Mass balance study of [14C] rabeprazole following oral administration in healthy subjects

Int J Clin Pharmacol Ther. 2006 Nov;44(11):557-65. doi: 10.5414/cpp44557.


The study was designed to determine the excretion balance of radiolabeled rabeprazole in urine and feces and to examine the metabolite profile in plasma, urine and feces after a single oral dose of [14C] rabeprazole, preceded by once daily dose of rabeprazole for 7 days. Six healthy subjects were enrolled in this study. The study was a single-center, open-label, multiple-dose, mass-balance study. Each subject received a single 20 mg dose of rabeprazole tablet for 7 days followed by the administration of 20 mg of [14C] rabeprazole as an oral solution after an overnight fast on Day 8. After oral dosing of [14C] rabeprazole, the mean Cmax of total radioactivity was 1,080 +/- 215 ng equivalent/ml with 0.33 +/- 0.13 hours of the mean tmax. The apparent elimination half-life of total [14C] radioactivity was 12.6 +/- 3.4 hours. The total [14C] recovery in urine and feces was 99.8 +/-0.7% by 168 hours after oral administration of [14C] rabeprazole, and mean cumulative [14C] radioactivity excreted in urine was 90.0 +/- 1.7% by 168 hours and 79.8 +/- 2.5% of the radioactivity was excreted in urine within 24 hours. Excretion via feces added to the total by 9.8%. The major radioactive component in the early plasma samples was rabeprazole, however the thioether and thioether carboxylic acid metabolites were the main radioactive components in the later plasma sample. These results support the previous finding that the substantial contribution of the non-enzymatic thioether pathway minimizes the effect of CYP2C19 polymorphism on the inter-individual variation ofplasma clearance of rabeprazole compared with other PPIs. Low levels of the sulfone metabolite were detected only in early plasma samples. No rabeprazole was detected in any urine and feces samples. The main radioactive components in urine were thioether carboxylic acid and mercapturic acid conjugate metabolites, and in the feces, the thioether carboxylic acid metabolite. The administration of [14C] rabeprazole was safe as evidenced by the lack of serious adverse events and the fact that all observed events were mild in intensity. [14C] rabeprazole was rapidly absorbed after oral administration and mostly excreted in urine.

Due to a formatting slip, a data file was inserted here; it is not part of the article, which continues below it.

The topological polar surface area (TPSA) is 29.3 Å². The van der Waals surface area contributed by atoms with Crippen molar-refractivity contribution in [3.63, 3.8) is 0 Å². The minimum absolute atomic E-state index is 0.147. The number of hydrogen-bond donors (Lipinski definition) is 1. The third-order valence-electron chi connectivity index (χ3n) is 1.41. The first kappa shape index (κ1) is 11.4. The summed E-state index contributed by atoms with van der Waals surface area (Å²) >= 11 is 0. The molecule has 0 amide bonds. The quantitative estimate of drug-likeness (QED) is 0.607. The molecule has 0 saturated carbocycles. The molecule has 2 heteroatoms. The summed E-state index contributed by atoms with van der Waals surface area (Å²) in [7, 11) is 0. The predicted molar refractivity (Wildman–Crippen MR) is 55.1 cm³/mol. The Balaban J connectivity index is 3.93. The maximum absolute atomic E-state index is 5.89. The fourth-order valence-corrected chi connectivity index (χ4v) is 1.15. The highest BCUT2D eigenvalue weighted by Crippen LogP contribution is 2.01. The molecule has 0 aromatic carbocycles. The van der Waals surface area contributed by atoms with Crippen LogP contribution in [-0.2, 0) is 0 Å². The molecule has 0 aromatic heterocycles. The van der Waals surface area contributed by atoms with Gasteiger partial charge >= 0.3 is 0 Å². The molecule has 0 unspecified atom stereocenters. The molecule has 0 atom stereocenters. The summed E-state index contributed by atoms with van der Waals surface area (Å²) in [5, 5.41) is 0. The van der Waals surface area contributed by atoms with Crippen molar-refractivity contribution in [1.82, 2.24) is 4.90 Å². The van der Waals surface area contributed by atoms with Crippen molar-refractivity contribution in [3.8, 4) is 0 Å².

Publication types

  • Clinical Trial

MeSH terms

  • 2-Pyridinylmethylsulfinylbenzimidazoles / blood
  • 2-Pyridinylmethylsulfinylbenzimidazoles / pharmacokinetics*
  • 2-Pyridinylmethylsulfinylbenzimidazoles / urine
  • Administration, Oral
  • Aryl Hydrocarbon Hydroxylases / metabolism
  • Carbon Radioisotopes
  • Carboxylic Acids / metabolism
  • Cytochrome P-450 CYP2C19
  • Enzyme Inhibitors / blood
  • Enzyme Inhibitors / pharmacokinetics*
  • Enzyme Inhibitors / urine
  • Feces / chemistry
  • Humans
  • Male
  • Middle Aged
  • Mixed Function Oxygenases / metabolism
  • Proton-Translocating ATPases / antagonists & inhibitors*
  • Rabeprazole
  • Sulfides / metabolism


  • 2-Pyridinylmethylsulfinylbenzimidazoles
  • Carbon Radioisotopes
  • Carboxylic Acids
  • Enzyme Inhibitors
  • Sulfides
  • Rabeprazole
  • Mixed Function Oxygenases
  • Aryl Hydrocarbon Hydroxylases
  • CYP2C19 protein, human
  • Cytochrome P-450 CYP2C19
  • Proton-Translocating ATPases